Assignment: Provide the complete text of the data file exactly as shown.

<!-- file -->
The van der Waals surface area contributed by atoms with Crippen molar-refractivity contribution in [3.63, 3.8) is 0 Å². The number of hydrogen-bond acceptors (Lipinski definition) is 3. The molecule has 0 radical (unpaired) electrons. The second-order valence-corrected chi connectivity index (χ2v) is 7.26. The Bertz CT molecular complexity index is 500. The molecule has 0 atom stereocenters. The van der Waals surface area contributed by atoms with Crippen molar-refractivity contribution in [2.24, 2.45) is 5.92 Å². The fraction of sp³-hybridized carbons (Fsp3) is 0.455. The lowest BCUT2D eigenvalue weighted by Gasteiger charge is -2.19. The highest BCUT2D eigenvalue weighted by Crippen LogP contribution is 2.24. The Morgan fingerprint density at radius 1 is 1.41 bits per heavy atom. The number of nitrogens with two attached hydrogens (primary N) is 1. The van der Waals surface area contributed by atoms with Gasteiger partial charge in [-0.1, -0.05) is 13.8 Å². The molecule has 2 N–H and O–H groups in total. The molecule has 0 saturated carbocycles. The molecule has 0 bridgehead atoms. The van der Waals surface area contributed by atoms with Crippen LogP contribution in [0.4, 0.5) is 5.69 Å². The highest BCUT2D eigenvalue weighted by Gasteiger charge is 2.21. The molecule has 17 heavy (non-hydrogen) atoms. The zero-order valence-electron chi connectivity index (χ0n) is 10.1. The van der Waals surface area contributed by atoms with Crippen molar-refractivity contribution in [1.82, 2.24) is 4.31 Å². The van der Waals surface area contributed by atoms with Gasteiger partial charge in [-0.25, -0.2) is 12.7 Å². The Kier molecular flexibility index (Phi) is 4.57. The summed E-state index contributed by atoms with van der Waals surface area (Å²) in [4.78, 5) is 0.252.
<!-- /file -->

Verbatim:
The van der Waals surface area contributed by atoms with Crippen molar-refractivity contribution in [3.63, 3.8) is 0 Å². The number of hydrogen-bond acceptors (Lipinski definition) is 3. The molecule has 0 radical (unpaired) electrons. The second-order valence-corrected chi connectivity index (χ2v) is 7.26. The Bertz CT molecular complexity index is 500. The molecule has 0 atom stereocenters. The van der Waals surface area contributed by atoms with Crippen molar-refractivity contribution in [2.24, 2.45) is 5.92 Å². The fraction of sp³-hybridized carbons (Fsp3) is 0.455. The lowest BCUT2D eigenvalue weighted by Gasteiger charge is -2.19. The highest BCUT2D eigenvalue weighted by Crippen LogP contribution is 2.24. The Morgan fingerprint density at radius 1 is 1.41 bits per heavy atom. The number of nitrogens with two attached hydrogens (primary N) is 1. The van der Waals surface area contributed by atoms with Gasteiger partial charge in [-0.1, -0.05) is 13.8 Å². The molecule has 2 N–H and O–H groups in total. The molecule has 0 saturated carbocycles. The molecule has 0 bridgehead atoms. The van der Waals surface area contributed by atoms with Crippen LogP contribution in [0.4, 0.5) is 5.69 Å². The highest BCUT2D eigenvalue weighted by Gasteiger charge is 2.21. The molecule has 17 heavy (non-hydrogen) atoms. The zero-order valence-electron chi connectivity index (χ0n) is 10.1. The van der Waals surface area contributed by atoms with Crippen molar-refractivity contribution in [1.82, 2.24) is 4.31 Å². The van der Waals surface area contributed by atoms with Gasteiger partial charge in [-0.25, -0.2) is 12.7 Å². The Kier molecular flexibility index (Phi) is 4.57. The summed E-state index contributed by atoms with van der Waals surface area (Å²) in [4.78, 5) is 0.252.